Our brother Hannes made a public confession of faith in Jesus this past Friday morning at the traditional baptismal site of the Jordan River. Hannes is 23-years old, from Germany. In the past year he has become an important member of our community, volunteering in total four months. So at his baptismal, everyone was with him to celebrate.
Friday morning a caravan of two vans and one car rolled downwards through the Judean Wilderness towards the Jordan River. Any illusions we had of an intimate and serene gathering were punctured the moment we arrived by the foghorns of half a dozen 50-passenger tour busses, also at the river. Adjusting our expectation, we found a remote corner of shade to sit in together.
Jonathan shared thoughts from Romans 6 about the powerful symbol that baptism is, the death of the old man and righteous life of the new man, through the crucifixion and resurrection of Messiah.
Then something beautiful happened: looking down to the platform next to the water, we saw it empty, and no tour group in queue. We clambered down the stairs together, and gathered around the water for the quiet togetherness we had given up on. Jonathan and I waded into the water, which was pleasantly cool, and Hannes after us.
The waters of the Jordan are significant. The children of Israel crossed over them, leaving the wilderness behind and pressing forward into the promised land. Jesus too met these waters in his baptism, leaving youth behind him and going out to preach the gospel. However, it is not magic liquid, nor do the experiences of the Israelites or Jesus allow us to expect an easy path. Directly after the Jordan the Israelites fought the battle of Jericho. Immediately after his baptism, Jesus was driven into the wilderness to be tempted.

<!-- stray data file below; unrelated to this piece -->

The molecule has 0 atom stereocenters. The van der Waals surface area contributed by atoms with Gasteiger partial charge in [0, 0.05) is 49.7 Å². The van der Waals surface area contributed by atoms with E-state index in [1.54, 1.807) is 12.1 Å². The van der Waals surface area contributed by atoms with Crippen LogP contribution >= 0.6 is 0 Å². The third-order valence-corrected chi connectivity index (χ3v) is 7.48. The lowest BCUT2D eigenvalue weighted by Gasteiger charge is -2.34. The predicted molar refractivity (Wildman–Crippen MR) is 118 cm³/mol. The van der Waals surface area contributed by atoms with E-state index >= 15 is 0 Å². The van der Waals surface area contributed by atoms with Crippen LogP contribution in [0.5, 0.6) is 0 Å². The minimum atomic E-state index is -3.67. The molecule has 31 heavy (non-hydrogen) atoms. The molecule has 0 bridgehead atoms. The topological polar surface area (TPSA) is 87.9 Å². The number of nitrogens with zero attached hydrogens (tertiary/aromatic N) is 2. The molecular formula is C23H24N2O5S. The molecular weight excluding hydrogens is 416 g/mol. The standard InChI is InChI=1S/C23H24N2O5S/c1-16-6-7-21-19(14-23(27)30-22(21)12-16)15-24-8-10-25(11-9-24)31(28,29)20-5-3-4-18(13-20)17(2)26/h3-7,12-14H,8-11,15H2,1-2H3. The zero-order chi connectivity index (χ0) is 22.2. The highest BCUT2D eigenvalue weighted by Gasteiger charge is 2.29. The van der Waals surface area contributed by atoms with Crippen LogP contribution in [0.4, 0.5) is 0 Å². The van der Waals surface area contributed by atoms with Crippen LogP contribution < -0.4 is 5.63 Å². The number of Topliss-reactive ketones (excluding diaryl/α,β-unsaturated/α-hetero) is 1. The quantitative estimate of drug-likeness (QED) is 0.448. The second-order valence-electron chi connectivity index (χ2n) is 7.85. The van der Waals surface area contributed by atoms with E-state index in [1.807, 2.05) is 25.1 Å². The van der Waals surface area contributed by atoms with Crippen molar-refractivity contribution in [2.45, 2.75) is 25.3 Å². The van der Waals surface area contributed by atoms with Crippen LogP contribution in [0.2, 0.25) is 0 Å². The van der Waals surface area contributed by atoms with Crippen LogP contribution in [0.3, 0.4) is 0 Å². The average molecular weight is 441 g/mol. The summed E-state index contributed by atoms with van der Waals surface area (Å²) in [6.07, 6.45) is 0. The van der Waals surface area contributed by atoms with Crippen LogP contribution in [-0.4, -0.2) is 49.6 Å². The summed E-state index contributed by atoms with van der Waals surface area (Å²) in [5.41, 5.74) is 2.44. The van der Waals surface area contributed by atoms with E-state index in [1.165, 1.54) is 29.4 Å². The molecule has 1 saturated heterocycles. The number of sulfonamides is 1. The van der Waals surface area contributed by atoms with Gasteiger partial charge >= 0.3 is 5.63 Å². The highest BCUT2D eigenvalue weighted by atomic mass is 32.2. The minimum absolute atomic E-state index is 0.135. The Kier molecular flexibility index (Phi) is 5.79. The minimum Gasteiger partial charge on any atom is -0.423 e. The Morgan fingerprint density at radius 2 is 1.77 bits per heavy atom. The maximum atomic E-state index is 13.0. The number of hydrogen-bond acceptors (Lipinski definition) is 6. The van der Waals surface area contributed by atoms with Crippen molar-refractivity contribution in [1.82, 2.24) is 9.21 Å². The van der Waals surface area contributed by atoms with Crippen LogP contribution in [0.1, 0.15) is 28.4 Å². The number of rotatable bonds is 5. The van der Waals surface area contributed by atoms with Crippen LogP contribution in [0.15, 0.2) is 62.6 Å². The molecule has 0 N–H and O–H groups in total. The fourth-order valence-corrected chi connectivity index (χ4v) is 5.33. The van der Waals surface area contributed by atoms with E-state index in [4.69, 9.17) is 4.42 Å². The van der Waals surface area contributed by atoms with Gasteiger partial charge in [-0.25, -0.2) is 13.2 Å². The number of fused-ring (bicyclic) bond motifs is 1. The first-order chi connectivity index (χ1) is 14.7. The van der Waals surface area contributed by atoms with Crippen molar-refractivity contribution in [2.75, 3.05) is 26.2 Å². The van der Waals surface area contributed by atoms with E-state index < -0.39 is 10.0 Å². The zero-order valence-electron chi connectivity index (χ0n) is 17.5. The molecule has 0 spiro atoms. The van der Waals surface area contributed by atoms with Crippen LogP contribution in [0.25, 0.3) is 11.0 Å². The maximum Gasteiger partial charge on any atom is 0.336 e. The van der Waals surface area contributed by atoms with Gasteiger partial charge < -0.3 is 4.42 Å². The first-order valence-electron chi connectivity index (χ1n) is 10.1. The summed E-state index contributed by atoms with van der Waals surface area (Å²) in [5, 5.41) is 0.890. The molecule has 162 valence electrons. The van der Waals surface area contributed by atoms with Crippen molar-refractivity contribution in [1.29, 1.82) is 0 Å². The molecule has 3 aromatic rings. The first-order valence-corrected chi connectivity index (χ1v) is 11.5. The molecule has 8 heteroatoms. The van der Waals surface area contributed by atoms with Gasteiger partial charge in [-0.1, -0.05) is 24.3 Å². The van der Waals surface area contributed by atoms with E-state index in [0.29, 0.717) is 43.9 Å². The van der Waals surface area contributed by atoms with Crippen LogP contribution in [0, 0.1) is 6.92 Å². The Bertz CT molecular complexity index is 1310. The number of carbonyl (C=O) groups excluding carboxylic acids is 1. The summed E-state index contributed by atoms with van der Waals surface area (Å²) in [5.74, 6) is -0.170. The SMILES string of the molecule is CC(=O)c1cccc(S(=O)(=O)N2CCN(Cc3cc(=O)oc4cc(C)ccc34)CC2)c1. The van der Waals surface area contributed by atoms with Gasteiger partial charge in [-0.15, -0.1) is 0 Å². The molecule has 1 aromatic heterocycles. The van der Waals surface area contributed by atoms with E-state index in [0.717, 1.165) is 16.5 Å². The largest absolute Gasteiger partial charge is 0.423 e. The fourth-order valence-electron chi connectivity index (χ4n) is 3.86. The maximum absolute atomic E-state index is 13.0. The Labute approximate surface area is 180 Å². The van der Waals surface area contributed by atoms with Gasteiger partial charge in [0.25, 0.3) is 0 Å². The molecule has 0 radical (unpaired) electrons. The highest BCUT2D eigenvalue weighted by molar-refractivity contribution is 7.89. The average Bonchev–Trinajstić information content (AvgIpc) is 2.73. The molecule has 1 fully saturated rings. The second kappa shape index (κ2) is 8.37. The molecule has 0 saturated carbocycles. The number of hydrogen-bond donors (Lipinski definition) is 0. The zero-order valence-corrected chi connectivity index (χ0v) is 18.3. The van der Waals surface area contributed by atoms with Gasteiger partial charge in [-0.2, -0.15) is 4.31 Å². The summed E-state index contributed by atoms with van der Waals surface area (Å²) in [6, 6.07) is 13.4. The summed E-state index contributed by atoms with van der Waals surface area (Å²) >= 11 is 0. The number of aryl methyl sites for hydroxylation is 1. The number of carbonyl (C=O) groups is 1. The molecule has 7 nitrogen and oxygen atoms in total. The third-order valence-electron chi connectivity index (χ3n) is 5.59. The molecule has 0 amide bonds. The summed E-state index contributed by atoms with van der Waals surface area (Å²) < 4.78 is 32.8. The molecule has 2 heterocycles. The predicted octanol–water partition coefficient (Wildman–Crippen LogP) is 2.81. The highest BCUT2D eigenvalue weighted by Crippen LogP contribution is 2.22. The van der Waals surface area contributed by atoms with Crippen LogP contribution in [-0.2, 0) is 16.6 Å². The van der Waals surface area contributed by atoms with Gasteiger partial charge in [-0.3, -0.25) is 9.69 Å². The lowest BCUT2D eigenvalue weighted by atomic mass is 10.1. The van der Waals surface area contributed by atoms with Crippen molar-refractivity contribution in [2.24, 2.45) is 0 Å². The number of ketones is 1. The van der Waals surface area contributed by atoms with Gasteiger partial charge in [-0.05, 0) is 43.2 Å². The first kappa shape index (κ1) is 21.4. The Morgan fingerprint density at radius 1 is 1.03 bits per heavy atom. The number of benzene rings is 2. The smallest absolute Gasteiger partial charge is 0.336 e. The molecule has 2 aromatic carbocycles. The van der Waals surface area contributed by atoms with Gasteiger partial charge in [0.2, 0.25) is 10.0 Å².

I shared these thoughts with Hannes in the water, encouraging him in the dual-reality of struggle and victory which followers of a crucified and risen Lord may expect. I asked Hannes if he is willing to embrace the wilderness of discipleship as well as its promised land, and he said “Yes, if necessary.” Jonathan quipped with a laugh, “O, it’s necessary!”
Hannes had asked for a theme verse for his baptism. Thought and prayer was given to this beforehand, considering who Hannes is as a person. In the autumn he begins studies at the University of Tübingen, one of Germany’s finest schools. He will be enrolled in Near East studies, learning Arabic and Hebrew, with a future in journalism. Knowing the man of promise our brother is, and the rich opportunities before him, we chose this verse: “But seek first the kingdom of God and his righteousness, and all these things will be added to you” (Matthew 6.33). Presenting him with this verse while in the water, our community also gave him a gift: a pocket-sized, multi-lingual Psalter in Hebrew and German.
Finally, it was time to get wet.
A couple of still shots:
The group on the shore was smiling and laughing, some clapping, and began singing one of our favorite songs, “Seek Ye First.” Hannes distributed wet hugs. It was like a resurrection.
By this time also, a tour group had finally queued. It so happened that they were Germans, and while waiting their turn at the water, they began singing German hymns, perfect for our brother Hannes!
We spent another hour at the site, enjoying pastries, coffee, and fruit, singing songs together, and sharing words of encouragement with Hannes. The whole event had the flair of New Testament hope and unity, like the early church flying off the pages into the heartbeat of our community.
Brother Hannes, an exciting future is ahead of you, we love you, seek first the kingdom!
PS - kicking ourselves for not getting a good community photograph!